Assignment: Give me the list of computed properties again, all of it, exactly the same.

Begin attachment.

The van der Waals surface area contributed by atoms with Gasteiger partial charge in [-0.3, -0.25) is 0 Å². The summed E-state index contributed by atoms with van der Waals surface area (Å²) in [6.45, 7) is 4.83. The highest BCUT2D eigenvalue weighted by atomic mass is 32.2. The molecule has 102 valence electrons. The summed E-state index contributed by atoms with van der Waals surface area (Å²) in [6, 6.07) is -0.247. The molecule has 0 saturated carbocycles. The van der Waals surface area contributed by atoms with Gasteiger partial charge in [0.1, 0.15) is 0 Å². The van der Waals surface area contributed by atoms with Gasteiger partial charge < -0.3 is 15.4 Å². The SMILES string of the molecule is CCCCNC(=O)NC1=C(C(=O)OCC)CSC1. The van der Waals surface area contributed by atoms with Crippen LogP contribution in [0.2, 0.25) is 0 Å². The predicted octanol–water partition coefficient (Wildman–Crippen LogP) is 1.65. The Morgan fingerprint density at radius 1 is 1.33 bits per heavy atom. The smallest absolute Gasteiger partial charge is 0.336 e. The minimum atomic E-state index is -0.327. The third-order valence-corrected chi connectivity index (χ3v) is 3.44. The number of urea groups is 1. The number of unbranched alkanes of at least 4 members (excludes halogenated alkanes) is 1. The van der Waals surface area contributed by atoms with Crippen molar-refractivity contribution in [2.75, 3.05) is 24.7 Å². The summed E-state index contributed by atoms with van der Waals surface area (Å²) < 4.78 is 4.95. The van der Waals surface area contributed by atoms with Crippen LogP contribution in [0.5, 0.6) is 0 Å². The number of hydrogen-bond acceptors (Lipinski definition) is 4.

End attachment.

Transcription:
The van der Waals surface area contributed by atoms with Gasteiger partial charge in [-0.3, -0.25) is 0 Å². The summed E-state index contributed by atoms with van der Waals surface area (Å²) in [6.45, 7) is 4.83. The highest BCUT2D eigenvalue weighted by atomic mass is 32.2. The molecule has 102 valence electrons. The summed E-state index contributed by atoms with van der Waals surface area (Å²) in [6, 6.07) is -0.247. The molecule has 0 saturated carbocycles. The van der Waals surface area contributed by atoms with Gasteiger partial charge in [0.1, 0.15) is 0 Å². The van der Waals surface area contributed by atoms with Gasteiger partial charge < -0.3 is 15.4 Å². The SMILES string of the molecule is CCCCNC(=O)NC1=C(C(=O)OCC)CSC1. The van der Waals surface area contributed by atoms with Crippen LogP contribution in [0.2, 0.25) is 0 Å². The predicted octanol–water partition coefficient (Wildman–Crippen LogP) is 1.65. The Morgan fingerprint density at radius 1 is 1.33 bits per heavy atom. The smallest absolute Gasteiger partial charge is 0.336 e. The minimum atomic E-state index is -0.327. The third-order valence-corrected chi connectivity index (χ3v) is 3.44. The number of urea groups is 1. The number of unbranched alkanes of at least 4 members (excludes halogenated alkanes) is 1. The van der Waals surface area contributed by atoms with Crippen molar-refractivity contribution in [2.75, 3.05) is 24.7 Å². The summed E-state index contributed by atoms with van der Waals surface area (Å²) < 4.78 is 4.95. The van der Waals surface area contributed by atoms with Crippen LogP contribution in [0.5, 0.6) is 0 Å². The number of hydrogen-bond acceptors (Lipinski definition) is 4.